The start of the new Australian financial year brings about a number of changes that exporters to Australia should be aware of. Some changes are so significant that Amazon.com has said that it will no longer ship to Australian addresses. However, while there are increased compliance issues, there are also new benefits that exporters should be aware of.
Removal of the low value GST threshold
This is the change that is causing problems for Amazon.
Australia imposes a 10% goods and services tax on taxable importations. Prior to 1 July 2018 consignments with a value of less than $1,000 were not subject to this tax. This was deemed to create an imbalance between domestic suppliers and exporters. To address this, from 1 July exporters that annually make more than $75,000 of exports of low value consumer consignments to Australia will need to charge Australian GST on those exports.
There is no change where the low value consignments are to Australian businesses that provide you with their Australian Business Number (this is because these businesses receive a credit for any GST they pay).
If your business makes export sales to Australian consumers it is important that you understand the new provisions and your requirements around registration, collection and remission of Australian GST.
There is no change to the customs duty requirements. All consignments with a value of less than $1,000 will be duty free.
Australian food labeling laws
Australia’s country of origin food labeling laws move from a 2 year phase in period and become a mandatory requirement on 1 July. For products that contain no Australia content, the labeling requirements are relatively basic, the product is either labeled as “made in…” or “packaged in …”. If the “packaged in” claim is made there are different options about what can be said about the origin of the ingredients.
If any claim is made about the Australian content of the goods exporters need to be careful to meet the strict labeling requirements, this includes specifying the percentage of the Australian content.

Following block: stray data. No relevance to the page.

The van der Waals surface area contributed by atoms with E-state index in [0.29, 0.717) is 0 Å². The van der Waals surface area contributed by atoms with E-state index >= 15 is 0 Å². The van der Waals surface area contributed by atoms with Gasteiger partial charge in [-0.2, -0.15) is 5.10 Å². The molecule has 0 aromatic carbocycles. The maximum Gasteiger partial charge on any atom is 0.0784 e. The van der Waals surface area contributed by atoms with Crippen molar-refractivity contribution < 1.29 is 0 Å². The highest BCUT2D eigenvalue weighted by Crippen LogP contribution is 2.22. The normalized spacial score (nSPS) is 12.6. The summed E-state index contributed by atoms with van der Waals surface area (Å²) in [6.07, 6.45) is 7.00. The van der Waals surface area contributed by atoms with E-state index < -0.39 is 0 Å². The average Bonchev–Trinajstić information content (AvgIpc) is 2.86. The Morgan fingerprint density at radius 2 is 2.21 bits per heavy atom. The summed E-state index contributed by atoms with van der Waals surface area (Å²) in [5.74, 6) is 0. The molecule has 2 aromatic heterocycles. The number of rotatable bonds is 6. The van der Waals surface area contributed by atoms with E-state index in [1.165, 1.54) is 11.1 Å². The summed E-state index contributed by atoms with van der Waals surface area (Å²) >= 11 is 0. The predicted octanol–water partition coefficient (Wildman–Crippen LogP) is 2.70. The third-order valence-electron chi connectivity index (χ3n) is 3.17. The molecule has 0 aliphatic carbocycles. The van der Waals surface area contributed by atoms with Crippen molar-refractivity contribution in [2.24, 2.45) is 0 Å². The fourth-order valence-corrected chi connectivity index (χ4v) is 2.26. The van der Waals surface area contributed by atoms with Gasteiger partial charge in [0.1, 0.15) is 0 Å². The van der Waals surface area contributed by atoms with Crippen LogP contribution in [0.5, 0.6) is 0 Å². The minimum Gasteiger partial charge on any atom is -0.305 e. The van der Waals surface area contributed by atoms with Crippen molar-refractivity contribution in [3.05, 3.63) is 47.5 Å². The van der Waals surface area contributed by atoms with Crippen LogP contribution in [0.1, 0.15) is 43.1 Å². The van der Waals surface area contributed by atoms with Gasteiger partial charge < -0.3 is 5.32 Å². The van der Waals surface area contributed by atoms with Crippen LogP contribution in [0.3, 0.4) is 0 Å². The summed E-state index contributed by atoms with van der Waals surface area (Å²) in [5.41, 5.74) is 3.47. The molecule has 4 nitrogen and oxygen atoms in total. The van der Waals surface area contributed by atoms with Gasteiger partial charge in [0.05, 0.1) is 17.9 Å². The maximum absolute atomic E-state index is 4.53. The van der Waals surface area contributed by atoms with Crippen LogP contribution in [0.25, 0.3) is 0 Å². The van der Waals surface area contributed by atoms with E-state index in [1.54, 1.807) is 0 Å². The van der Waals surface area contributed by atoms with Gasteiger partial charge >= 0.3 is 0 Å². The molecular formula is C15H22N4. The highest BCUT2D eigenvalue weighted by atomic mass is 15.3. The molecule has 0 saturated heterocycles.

It should be noted that the Australian regulator, the ACCC, has warned importers and retailers that it will be increasing its compliance activities in this area.
The extent to which placebos used in clinical trials are subject to customs duty has been a grey area. If classified as a medicine the placebos were duty free, if not, duty was payable. It was also difficult for importers where they did not know which imports were medicine and which were placebos.
This problem has been resolved and from 1 July clinical trial kits and placebos used in clinical trials will be duty free.
The third phase down of duty rates under the Expanded Information Technology Agreement commence on 1 July. The duty rates rate reductions are over a range of products in chapters 32, 35, 37, 39, 49, 84, 85, 90, 95 and 96. Australian duty rates range from 0-5% for most products. The reductions under the agreement bring some goods down to 0% while others reductions continue to be phased in.
Rates are based on tariff classification which some new classifications being created to accommodate the agreement. Traders unsure of the classification of their goods should seek a tariff advice from the Australian Border Force.
In times of changing regulations the key is to stay informed and proactively manage risks and opportunities.
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This article does not constitute legal advice or a legal opinion on any matter discussed and, accordingly, it should not be relied upon. It should not be regarded as a comprehensive statement of the law and practice in this area. If you require any advice or information, please speak to practicing lawyer in your jurisdiction. No individual who is a member, partner, shareholder or consultant of, in or to any constituent part of Interstellar Group Pte. Ltd. accepts or assumes responsibility, or has any liability, to any person in respect of this article.